Paul Manship

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Winning Nomination

Paul Manship created a synergy between classic sculpture and modern sensibilities that transformed sculpture in the United States during his time, and was admired around the world. He remains an essential figure for anyone studying American sculpture, and he's a Minnesota native! He gave half his estate to the Minnesota Museum of American Art and half to the Smithsonian's Museum of American Art upon his death.
~Kris Wetterlund, Minneapolis, MN


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History

(1885-1966)

A Minnesota boy makes it in the Big Apple

St. Paul-born sculptor Paul Manship created one of the nation's most recognizable public sculptures: the soaring, golden Prometheus that adorns Rockefeller Center. Built in 1929, Rockefeller Center was meant to symbolize the hope that the United States would rebound from the economic hardships of the Depression. Paul Manship was at the top of his game when he received the commission for Prometheus in 1934, and his gravity-defying interpretation of the Titan who gave mankind the gift of fire captured the optimism that Rockefeller Center's backers hoped to present to their troubled nation.

Paul Manship was something of a golden boy himself. He dropped out of St. Paul's Mechanic Arts High School at fifteen and enrolled in the St. Paul School of Art. Always a doodler, he intended to pursue a career as a painter. But he was color-blind and thus turned to sculpture.

By the time he was nineteen, Manship had saved enough money from his work as a freelance illustrator to move to New York, where he embarked on a series of apprenticeships with the era's well-known sculptors. In 1909, at age twenty-three, he became the youngest sculptor ever awarded the coveted American Prix de Rome, which funded a three-year study trip through Italy and Greece. In Europe, especially after focusing on form in the work of ancient sculptors, Manship found his artistic voice. He developed a streamlined, linear style that broke with what he had learned from his American mentors. When he returned to the United States, his work drew broad critical acclaim, and he soon became the toast of the New York art world.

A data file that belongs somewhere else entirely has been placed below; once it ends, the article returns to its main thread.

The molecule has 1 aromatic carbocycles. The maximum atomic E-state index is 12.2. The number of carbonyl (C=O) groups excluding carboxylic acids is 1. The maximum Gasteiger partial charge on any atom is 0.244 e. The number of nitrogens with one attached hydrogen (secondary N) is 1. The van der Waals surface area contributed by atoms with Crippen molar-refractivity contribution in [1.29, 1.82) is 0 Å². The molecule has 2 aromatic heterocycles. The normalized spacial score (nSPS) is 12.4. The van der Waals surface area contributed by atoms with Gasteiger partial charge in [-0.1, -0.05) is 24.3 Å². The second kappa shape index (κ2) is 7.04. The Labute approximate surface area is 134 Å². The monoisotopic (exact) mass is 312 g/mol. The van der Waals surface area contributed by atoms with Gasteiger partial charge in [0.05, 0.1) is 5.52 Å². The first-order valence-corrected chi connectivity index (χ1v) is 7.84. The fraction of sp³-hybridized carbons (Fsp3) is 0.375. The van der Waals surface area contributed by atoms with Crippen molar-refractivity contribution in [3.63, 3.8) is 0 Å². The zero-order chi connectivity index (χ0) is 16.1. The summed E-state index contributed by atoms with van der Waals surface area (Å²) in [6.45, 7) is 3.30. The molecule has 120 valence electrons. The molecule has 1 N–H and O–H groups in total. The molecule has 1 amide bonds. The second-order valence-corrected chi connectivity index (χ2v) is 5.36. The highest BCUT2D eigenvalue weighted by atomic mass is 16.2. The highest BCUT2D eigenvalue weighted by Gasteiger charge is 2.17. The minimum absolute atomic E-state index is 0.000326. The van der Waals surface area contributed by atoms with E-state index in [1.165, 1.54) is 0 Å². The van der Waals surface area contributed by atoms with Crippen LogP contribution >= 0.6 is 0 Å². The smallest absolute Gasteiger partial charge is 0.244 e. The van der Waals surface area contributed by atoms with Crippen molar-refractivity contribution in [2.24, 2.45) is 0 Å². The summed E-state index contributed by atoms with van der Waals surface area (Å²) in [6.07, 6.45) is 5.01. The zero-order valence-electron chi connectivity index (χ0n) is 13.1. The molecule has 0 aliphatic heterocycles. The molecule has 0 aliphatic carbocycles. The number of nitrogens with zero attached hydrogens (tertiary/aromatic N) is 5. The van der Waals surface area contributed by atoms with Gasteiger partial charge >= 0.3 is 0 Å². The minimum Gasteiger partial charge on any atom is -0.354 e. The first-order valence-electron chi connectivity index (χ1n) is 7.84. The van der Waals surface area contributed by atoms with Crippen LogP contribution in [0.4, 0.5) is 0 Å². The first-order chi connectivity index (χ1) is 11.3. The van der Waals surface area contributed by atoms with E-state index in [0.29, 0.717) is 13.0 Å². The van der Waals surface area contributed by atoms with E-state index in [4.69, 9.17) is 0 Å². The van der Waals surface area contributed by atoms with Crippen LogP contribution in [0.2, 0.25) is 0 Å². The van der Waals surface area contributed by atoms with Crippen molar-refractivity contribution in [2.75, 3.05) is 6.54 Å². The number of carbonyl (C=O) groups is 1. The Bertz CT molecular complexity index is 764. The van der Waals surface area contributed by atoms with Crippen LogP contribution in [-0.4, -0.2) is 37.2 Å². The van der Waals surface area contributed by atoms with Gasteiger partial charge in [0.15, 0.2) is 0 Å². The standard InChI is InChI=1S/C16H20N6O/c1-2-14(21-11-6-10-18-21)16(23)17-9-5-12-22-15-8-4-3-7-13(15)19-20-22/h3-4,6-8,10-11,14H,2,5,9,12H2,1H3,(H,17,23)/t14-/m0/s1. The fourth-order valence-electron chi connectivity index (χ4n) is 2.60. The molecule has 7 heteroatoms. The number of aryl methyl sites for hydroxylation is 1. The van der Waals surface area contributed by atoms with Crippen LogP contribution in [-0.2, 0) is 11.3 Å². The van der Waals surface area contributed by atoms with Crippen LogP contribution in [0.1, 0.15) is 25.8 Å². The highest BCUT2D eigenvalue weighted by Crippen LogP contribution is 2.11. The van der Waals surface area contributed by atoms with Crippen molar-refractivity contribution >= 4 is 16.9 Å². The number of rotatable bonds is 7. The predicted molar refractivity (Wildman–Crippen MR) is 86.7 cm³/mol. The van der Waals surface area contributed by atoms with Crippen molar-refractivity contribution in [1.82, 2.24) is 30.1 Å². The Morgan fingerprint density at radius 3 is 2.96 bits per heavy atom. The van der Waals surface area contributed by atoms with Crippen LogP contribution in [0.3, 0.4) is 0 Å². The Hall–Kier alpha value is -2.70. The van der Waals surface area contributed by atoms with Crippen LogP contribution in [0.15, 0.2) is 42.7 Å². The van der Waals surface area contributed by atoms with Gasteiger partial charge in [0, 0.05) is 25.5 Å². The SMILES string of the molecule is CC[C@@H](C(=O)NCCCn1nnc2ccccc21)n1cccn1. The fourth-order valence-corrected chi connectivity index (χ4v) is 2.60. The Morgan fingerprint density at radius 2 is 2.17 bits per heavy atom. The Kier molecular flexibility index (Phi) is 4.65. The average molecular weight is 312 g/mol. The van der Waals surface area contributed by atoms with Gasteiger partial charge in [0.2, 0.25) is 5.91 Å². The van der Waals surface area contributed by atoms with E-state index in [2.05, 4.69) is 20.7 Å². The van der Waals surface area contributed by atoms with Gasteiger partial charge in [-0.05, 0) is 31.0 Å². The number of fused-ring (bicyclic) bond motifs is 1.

Fame is fleeting, of course. Manship enjoyed several decades in the limelight and completed some 700 works. In the 1940s, though, Manship's style fell out of favor. He became just a footnote in art history textbooks until the 1980s, when his works were favorably reevaluated. As historian William Stott wrote in the catalog for a 1985 centenary exhibit of Manship's works at the Minnesota Museum of American Art, "Paul Manship, feeling mortal, wrote in 1943, 'I am always fearful that the old reptuation will slump.'...On his hundredth birthday Manship can sleep easy. Reputation is fickle, but competent sculpture has a long half-life; his time has been and gone, and is coming."

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